Curbing zoonotic diseases – Will wet markets be hung out to dry after the pandemic? | International

Curbing zoonotic diseases – Will wet markets be hung out to dry after the pandemic? | International

May 26th 2020HONG KONG, KAMPALA AND SULAWESIEditor’s note: Some of our covid-19 coverage is free for readers of The Economist Today, our daily newsl

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WHEN ANTHONY FAUCI, a well-respected immunologist on President Donald Trump’s coronavirus task-force, called for the worldwide banning of wet markets last month, he may have had in mind somewhere like Tomohon in Indonesia. The highland town is surrounded by lush countryside in northern Sulawesi, home to the Minahasa people and an amazing diversity of wildlife.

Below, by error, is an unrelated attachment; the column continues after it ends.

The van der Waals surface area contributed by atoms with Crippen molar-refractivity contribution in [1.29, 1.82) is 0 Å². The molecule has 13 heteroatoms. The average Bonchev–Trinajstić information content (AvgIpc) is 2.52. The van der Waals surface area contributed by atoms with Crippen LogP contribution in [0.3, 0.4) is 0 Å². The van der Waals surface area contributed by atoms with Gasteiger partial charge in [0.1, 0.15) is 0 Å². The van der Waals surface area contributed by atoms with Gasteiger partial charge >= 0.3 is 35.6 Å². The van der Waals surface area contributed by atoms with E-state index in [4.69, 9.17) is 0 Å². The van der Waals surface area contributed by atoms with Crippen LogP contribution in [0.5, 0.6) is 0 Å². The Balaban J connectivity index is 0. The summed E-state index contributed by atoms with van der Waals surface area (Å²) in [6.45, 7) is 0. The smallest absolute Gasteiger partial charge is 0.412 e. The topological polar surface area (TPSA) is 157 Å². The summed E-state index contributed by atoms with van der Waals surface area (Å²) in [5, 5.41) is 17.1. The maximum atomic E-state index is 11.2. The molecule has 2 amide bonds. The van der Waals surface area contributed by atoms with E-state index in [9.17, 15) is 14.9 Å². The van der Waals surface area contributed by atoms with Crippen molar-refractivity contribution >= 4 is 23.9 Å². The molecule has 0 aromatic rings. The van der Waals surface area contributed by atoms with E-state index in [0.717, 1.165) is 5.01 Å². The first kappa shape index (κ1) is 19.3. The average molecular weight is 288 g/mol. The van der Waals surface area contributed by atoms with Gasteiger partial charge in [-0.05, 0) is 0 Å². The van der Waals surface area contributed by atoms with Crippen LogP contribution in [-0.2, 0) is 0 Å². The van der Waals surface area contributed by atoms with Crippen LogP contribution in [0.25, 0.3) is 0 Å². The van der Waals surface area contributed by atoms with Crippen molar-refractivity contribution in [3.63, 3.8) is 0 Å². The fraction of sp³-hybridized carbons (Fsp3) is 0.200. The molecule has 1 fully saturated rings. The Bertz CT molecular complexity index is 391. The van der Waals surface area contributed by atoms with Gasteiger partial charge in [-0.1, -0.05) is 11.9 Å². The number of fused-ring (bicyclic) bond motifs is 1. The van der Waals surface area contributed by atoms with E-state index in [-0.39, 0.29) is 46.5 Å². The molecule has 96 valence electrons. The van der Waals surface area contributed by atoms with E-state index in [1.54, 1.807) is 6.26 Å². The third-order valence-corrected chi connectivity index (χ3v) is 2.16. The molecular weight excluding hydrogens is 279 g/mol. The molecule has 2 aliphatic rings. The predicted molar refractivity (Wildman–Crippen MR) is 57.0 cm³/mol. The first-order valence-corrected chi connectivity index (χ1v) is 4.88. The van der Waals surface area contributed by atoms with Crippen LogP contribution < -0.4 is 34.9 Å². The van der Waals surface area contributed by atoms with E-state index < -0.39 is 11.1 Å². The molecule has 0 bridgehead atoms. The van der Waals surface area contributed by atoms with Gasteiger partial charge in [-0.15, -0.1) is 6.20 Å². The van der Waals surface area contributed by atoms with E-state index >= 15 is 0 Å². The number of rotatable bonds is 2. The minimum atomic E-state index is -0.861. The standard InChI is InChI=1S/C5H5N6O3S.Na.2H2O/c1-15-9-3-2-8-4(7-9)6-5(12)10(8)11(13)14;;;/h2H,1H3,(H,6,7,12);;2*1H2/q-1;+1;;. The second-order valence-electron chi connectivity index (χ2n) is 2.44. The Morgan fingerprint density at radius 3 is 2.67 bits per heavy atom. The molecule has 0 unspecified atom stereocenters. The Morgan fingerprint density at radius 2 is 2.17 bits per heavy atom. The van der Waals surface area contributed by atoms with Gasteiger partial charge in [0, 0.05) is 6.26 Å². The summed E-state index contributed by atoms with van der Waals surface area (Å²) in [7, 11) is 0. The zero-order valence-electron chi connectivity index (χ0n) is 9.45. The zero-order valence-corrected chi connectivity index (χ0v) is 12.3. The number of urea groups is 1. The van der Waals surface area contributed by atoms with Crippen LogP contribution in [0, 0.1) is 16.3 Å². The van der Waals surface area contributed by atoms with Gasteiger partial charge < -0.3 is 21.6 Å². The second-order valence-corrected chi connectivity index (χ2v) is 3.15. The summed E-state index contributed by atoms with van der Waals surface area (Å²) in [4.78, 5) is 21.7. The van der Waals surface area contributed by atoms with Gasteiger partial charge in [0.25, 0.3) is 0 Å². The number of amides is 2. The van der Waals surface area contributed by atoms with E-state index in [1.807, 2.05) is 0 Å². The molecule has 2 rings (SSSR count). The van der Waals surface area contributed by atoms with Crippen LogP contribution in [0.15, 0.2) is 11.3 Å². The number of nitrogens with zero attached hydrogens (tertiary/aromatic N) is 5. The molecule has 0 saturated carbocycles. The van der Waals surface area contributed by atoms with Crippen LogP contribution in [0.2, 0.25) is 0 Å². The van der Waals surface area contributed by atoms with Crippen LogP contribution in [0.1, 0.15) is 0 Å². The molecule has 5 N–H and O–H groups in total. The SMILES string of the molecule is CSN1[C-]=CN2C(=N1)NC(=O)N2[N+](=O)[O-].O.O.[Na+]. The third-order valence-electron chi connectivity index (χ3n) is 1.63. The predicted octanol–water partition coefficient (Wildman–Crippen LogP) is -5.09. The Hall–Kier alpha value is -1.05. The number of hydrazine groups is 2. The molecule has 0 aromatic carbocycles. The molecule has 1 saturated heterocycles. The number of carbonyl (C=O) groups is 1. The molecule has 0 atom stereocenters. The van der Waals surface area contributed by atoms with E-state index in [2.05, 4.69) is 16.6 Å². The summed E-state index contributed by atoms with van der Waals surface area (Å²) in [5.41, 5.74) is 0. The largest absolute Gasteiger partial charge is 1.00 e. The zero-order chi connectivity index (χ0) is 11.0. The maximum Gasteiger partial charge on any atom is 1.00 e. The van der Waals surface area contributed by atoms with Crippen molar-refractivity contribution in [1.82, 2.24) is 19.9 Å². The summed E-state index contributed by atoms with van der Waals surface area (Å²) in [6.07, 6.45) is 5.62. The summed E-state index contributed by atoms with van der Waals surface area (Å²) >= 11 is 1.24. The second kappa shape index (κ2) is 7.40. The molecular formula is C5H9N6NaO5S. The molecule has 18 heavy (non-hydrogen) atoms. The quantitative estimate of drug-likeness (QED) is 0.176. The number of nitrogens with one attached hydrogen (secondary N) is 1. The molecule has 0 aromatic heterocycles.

Much of it makes its way to Tomohon’s covered market, where it is laid out on countless butchers’ slabs: warty pigs, flying foxes (actually, a fruit bat), reticulated pythons and the Sulawesi giant rat. Before feast days other specimens, all illegally caught, find their way to the stalls, among them the rare Celebes crested macaque, a large jet-black monkey, and the Sulawesi bear cuscus, a tree-dwelling marsupial. Domestic dogs in cages also wait their turn as traders with blow torches burn off slaughtered…



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